Our Beijing trip experience had been a complete success; we were the only company that left China with a partnership and commitments from Chinese investors to put forth seed money toward the joint venture we would be forming with associates from Communications University.

We returned to Toronto to assimilate all we had learned and to create a business model to actualize when we returned to China in March. That left us only three months to reflect on where we had been, where we were going and to recover from the smog-induced bronchitis we had acquired during our two-week stay in Beijing. 

Smoggy view of Forbidden City from Beihai Park, Beijing

It was now abundantly clear that Jet’s instincts were correct; business leaders and investors in China saw the same potential for our work for China that he did, just a few short months ago. But what exactly was it about us and our work that elicited such interest? Little did I know at the time that finding out would entail such a monumental, multi-layered process of discovery.

I already knew the short answer: much of China’s educational system is based on  memorization, learning by rote and an all-consuming focus on preparing children for the high school and Gaokao college entrance exams. The singular emphasis on academic success has left parents with a concern that their kids will not acquire the creative and social-emotional skills they need to live a balanced life.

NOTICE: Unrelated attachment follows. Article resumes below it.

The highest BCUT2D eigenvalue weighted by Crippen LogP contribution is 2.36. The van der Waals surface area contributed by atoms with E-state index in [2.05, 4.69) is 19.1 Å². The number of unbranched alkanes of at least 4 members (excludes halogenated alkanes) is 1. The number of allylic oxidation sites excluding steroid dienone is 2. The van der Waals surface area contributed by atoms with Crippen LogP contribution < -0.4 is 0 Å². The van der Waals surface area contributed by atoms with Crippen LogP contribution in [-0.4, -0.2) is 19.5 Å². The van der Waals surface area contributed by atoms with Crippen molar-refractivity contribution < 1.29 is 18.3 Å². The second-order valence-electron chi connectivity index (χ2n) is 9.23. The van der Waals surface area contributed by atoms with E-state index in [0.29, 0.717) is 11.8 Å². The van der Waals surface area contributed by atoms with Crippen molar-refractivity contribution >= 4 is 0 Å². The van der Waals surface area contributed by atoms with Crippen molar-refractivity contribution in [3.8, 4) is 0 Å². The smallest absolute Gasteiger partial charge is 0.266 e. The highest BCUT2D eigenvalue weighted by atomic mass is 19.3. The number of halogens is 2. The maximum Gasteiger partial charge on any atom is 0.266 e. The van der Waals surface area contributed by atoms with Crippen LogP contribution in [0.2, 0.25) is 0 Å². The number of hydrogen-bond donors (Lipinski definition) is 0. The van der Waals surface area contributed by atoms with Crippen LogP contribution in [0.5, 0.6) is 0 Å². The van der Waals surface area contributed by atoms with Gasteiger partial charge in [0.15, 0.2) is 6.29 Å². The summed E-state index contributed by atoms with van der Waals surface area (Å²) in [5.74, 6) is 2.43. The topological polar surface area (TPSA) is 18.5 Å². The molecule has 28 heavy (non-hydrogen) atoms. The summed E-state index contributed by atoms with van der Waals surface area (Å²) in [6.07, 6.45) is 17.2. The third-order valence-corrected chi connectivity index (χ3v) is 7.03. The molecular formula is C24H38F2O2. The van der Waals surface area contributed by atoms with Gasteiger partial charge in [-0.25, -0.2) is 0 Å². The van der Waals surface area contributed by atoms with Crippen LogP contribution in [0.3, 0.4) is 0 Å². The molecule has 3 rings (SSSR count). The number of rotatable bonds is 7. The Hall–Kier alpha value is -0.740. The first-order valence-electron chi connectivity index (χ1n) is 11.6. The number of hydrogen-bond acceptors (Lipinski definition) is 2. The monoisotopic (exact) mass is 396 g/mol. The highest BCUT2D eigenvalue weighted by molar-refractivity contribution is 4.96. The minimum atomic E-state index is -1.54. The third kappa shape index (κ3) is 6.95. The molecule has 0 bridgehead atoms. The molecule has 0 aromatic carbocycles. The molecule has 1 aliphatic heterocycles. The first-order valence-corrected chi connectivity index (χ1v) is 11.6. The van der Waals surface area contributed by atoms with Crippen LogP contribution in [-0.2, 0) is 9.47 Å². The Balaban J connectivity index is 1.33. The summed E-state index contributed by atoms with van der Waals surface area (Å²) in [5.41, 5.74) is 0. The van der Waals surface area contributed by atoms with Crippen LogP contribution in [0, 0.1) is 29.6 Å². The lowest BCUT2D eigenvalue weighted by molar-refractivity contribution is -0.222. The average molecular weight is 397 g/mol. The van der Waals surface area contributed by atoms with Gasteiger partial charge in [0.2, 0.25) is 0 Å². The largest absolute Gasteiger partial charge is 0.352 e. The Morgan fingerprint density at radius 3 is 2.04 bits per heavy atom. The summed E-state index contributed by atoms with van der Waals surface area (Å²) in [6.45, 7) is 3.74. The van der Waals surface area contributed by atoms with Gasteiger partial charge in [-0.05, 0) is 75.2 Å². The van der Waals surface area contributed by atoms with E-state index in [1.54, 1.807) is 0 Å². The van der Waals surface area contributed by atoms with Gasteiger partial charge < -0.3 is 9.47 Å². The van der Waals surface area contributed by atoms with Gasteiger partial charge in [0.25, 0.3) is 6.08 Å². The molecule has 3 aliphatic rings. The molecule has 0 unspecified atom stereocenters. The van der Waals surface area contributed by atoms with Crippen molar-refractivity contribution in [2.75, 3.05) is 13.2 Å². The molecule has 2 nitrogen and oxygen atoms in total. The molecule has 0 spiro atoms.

Hands neatly folded. A Grade 1 classroom in Xi’an.

By contrast, for ten years we had had great success in developing storytelling-based programs that emphasized positive character values, personal creativity, appreciation for cultural diversity and mastery of communication skills. What we were offering seemed to be a precise fit for what was lacking in the Chinese educational system, answering a deep need for parents to equip their children with content that fed their spirit as well as their intellect.

As creators of original content, Cheryl and I would be reliant on Jet and our team at CU for guidance and insight. We were thrilled at the prospect of creating programs for the massive Chinese market but were also cognizant of the cultural, language and communication differences that existed within the matrix of our team. In March we left for China to start an intense phase of research and development that would eventually result in the creation of our storytelling-based English program, ‘The Storyteller’s Journey’.

And what a journey it would prove to be.